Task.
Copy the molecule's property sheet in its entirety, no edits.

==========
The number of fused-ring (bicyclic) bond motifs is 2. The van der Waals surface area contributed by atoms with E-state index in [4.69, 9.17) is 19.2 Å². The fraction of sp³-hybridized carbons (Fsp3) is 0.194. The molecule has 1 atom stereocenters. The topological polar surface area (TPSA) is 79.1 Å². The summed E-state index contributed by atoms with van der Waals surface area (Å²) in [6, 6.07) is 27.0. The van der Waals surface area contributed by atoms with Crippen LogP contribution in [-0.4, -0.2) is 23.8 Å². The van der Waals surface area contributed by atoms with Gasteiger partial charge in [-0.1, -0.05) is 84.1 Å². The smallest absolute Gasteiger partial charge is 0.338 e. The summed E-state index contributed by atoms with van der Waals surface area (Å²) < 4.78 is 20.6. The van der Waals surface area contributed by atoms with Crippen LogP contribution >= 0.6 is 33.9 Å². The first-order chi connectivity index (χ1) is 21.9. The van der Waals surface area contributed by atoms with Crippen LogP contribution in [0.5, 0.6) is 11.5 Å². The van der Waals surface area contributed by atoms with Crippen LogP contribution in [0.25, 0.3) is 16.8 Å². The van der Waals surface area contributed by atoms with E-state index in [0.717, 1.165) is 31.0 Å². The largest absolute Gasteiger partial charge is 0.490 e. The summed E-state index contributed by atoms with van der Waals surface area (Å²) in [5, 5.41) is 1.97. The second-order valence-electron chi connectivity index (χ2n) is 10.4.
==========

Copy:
The number of fused-ring (bicyclic) bond motifs is 2. The van der Waals surface area contributed by atoms with E-state index in [4.69, 9.17) is 19.2 Å². The fraction of sp³-hybridized carbons (Fsp3) is 0.194. The molecule has 1 atom stereocenters. The topological polar surface area (TPSA) is 79.1 Å². The summed E-state index contributed by atoms with van der Waals surface area (Å²) in [6, 6.07) is 27.0. The van der Waals surface area contributed by atoms with Crippen LogP contribution in [-0.4, -0.2) is 23.8 Å². The van der Waals surface area contributed by atoms with Gasteiger partial charge in [-0.1, -0.05) is 84.1 Å². The smallest absolute Gasteiger partial charge is 0.338 e. The summed E-state index contributed by atoms with van der Waals surface area (Å²) < 4.78 is 20.6. The van der Waals surface area contributed by atoms with Crippen LogP contribution >= 0.6 is 33.9 Å². The first-order chi connectivity index (χ1) is 21.9. The van der Waals surface area contributed by atoms with Crippen LogP contribution in [0.5, 0.6) is 11.5 Å². The van der Waals surface area contributed by atoms with Crippen LogP contribution in [0.25, 0.3) is 16.8 Å². The van der Waals surface area contributed by atoms with E-state index in [0.717, 1.165) is 31.0 Å². The largest absolute Gasteiger partial charge is 0.490 e. The summed E-state index contributed by atoms with van der Waals surface area (Å²) in [5, 5.41) is 1.97. The second-order valence-electron chi connectivity index (χ2n) is 10.4.